This was the finding of the High Court in Thakker and another v Northern Rock (Asset Management) PLC in which the lender sought possession of Thakker's property following an accrual of arrears.

Thakker sought to defend (by way of counterclaim) the possession claim on the basis that the lender had breached the Mortgage Conduct of Business Rules (MCOB):

  • by failing to treat him fairly and reasonably in respect of subsequent mortgage advances,
  • in refusing to meet him, and
  • in failing to take all other reasonable steps to find a resolution before commencing possession proceedings.

The court held this amounted to an equitable set-off which could not defeat a possession claim.

Thakker appealed, arguing that there was no right to possession if MCOB had not been complied with.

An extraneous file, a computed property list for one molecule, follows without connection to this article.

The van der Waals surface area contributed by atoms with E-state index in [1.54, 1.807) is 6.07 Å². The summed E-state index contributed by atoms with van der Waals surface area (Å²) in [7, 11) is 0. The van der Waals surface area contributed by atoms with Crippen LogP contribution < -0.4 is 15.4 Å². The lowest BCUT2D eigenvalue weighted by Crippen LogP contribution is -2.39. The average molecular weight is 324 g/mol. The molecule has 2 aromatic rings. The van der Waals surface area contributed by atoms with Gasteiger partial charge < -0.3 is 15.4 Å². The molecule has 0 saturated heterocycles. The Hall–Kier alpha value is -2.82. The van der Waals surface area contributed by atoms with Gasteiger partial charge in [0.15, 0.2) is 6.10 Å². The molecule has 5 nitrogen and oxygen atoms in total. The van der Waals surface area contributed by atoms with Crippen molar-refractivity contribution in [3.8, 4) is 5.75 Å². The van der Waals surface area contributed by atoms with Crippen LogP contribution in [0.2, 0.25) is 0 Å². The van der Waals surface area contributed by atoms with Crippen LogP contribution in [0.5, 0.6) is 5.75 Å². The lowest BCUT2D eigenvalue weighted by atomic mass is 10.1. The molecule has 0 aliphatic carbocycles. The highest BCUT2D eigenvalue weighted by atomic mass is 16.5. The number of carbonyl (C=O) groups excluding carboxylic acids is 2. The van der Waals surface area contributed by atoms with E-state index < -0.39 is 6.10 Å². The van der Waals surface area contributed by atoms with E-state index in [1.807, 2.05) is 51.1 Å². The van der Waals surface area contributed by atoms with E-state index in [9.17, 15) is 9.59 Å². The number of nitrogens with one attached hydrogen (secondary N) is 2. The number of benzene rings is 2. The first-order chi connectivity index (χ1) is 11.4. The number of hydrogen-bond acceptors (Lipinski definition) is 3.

The High Court held that there were two stages in possession claims:

  • First, did the mortgagee have a right to possession?
  • Second, if so, should the court exercise its discretion to stay possession pending the hearing of a counterclaim?

Thakker had no defence to the claim and his argument in relation to breach of MCOB was inconsistent with the Financial Services and Markets Act 2000 s151(2) which provides that the contravention of a MCOB rule does not make any transaction void or unenforceable. Even if the breaches alleged were proven, they did not give rise to the counterclaim put forward by Thakker.

Things to consider

MCOB requires lenders to take reasonable steps to reach agreement over repayment of arrears and, in effect, to treat repossession as a last resort. Once those efforts have been exhausted, the lender is entitled to repossess. MCOB does not alter the mortgagees underlying rights.